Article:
Issue 6 / 25 February 2013

IS it time to review the systematic approach we take for the early management of trauma?

The early management of severe trauma (EMST) protocol in Australia was adapted from the US Acute Management of Severe Trauma (ATLS). The American College of Surgeons developed ATLS in the 1970s in response to a need for a systematic approach to the early care of patients “suffering major, life-threatening injury”.

EMST focuses on the threat to life first, and guides the provider through a logical sequence of assessment and treatment.

However, this logical system seems to be used increasingly for every patient with trauma, morphing into a robot-like repetition of tests that bypass clinical logic.

My doubts about the way EMST is used were brought into sharp focus while I was recently working in the emergency department (ED). When I arrived in the ED, I found a school-age child lying on a trolley, neck in a rigid collar, looking scared.

He had fallen from his bicycle, hitting his face on concrete, and had been stunned for a few seconds but remembered the event. He had vomited shortly after.

Our hospital — which is not a trauma referral centre — recently started a team call system for surgical emergencies, including trauma. By the time I arrived, the primary and secondary surveys for this child had been completed and he had a cannula in the cubital fossa.

He was fully awake and said his neck was not sore, so I took off the collar, to his relief. His face was sore and grazed, and he had lost a front tooth. Luckily, Dad had brought the tooth (a permanent one) and we had it in a jar of milk.

At that point, the senior surgical registrar proposed doing a cerebral computed tomography (CT) scan on the basis that the child had hit his head and vomited. He also wanted a focused abdominal ultrasound.

As the boy had lost a tooth and had swallowed blood, the vomit was not such a worrying sign. He was fully awake and had hit his face but not his head. I felt his belly, which was not tender and had no external signs of injury.

I decided to spare the child the radiation of a brain CT for no good indication, preferring to observe him in the ED.

It was then that I remembered the tooth — an upper incisor dislodged with its root. We rinsed out the socket and our ED registrar re-implanted it, saving the child the need for a future cap.

We observed him further, contacted the paediatric dentist at the local children’s hospital, and later transferred him for a review of the tooth and assessment for any imaging that might be necessary around the face.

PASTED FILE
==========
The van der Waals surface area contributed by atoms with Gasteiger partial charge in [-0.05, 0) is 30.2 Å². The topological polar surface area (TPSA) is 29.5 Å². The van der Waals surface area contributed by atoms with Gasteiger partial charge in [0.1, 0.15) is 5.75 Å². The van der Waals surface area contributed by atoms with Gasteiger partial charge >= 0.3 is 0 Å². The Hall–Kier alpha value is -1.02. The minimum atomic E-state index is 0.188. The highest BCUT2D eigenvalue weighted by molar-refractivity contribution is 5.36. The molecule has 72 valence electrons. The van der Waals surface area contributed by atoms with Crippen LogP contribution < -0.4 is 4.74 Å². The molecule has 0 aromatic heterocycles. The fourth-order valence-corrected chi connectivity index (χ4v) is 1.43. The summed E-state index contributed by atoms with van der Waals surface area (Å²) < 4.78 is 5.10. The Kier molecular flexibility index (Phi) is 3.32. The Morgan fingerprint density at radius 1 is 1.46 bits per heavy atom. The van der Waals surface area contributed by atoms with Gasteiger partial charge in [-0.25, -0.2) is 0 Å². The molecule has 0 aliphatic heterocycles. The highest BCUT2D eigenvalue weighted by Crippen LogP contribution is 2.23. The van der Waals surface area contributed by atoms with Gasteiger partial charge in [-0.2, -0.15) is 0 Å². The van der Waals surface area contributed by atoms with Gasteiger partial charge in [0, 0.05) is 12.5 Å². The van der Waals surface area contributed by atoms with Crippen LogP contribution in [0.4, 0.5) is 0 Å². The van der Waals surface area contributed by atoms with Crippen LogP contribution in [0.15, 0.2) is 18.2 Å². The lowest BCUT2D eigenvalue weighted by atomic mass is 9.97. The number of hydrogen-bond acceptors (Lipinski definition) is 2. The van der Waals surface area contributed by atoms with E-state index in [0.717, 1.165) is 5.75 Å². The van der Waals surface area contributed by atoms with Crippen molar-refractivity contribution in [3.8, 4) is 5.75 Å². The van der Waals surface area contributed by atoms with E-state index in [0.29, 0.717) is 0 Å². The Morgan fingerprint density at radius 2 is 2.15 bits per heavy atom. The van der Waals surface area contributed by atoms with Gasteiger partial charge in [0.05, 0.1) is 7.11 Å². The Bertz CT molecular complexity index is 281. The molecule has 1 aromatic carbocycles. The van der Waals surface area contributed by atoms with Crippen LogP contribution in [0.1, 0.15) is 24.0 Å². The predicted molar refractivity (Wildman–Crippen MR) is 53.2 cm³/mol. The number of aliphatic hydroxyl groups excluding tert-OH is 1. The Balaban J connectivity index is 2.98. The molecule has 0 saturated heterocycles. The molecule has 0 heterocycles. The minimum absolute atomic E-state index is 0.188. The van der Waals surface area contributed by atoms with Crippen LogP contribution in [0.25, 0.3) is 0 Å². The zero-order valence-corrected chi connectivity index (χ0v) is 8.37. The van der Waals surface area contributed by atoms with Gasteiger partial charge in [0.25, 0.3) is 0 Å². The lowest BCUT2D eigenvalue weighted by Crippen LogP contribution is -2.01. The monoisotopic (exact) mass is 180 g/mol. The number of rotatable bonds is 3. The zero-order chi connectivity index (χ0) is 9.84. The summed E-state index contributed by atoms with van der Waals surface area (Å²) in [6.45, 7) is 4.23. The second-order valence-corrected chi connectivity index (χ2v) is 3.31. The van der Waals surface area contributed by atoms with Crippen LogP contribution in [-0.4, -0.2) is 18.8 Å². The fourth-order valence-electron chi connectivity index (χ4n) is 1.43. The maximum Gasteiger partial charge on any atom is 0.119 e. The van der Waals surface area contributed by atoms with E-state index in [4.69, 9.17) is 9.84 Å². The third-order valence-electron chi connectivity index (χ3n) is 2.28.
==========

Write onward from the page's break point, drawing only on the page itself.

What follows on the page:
We saved him a CT scan, as well as a lost tooth, and the hospital unnecessary expense.

And this is when I reflected on how the EMST protocol is administered. At what stage did EMST become a series of unnecessary tests for the less severely injured?

With growing concern about overtreatment and overdiagnosis, a rational application of EMST principles can save patients from some unnecessary testing.

This child did not need us to save his life. But we saved his smile.

Dr Sue Ieraci is a specialist emergency physician with 30 years’ experience in the public hospital system. Her particular interests include policy development and health system design, and she has held roles in medical regulation and management.

Posted 25 February 2013

11 thoughts on “Sue Ieraci: Testing trauma

  1. Sue Ieraci says:

    Another example yesterday – man with sternal fracture from seatbelt in MVA (anterior cortex only)booked for CT scan, cardiology review, cardiac monitoring, Troponins. He had normal heart rate and blood pressure, and only needed good pain relief so he would breathe up. Evidence on so-called “mycoardial contusion” has been out for 20 years, but people still wanting to do stuff that is out-of-date and not supported. Still occurring at consultant level, not just trainees. I even got the response “I know the evidence, but we’ll do it anyway.” (sigh)

  2. Sue Ieraci says:

    My point is about the application of major trauma guidelines – not the guidelines themselves. Where was the senior supervision in the ED? I was it – and I circumvented the tests suggested by the surgical members of the Surgical Emergency Team. There was no senior surgical supervision present that day. Perhaps that was a contributing factor.

  3. Where was the supervision? says:

    I’m not sure any Guidelines recommend unnecessary tests, nor what Guideline would recommend CT in the case described. Where was the senior supervision in the emergency department while the initial work up was being done ?

  4. caroline Acton says: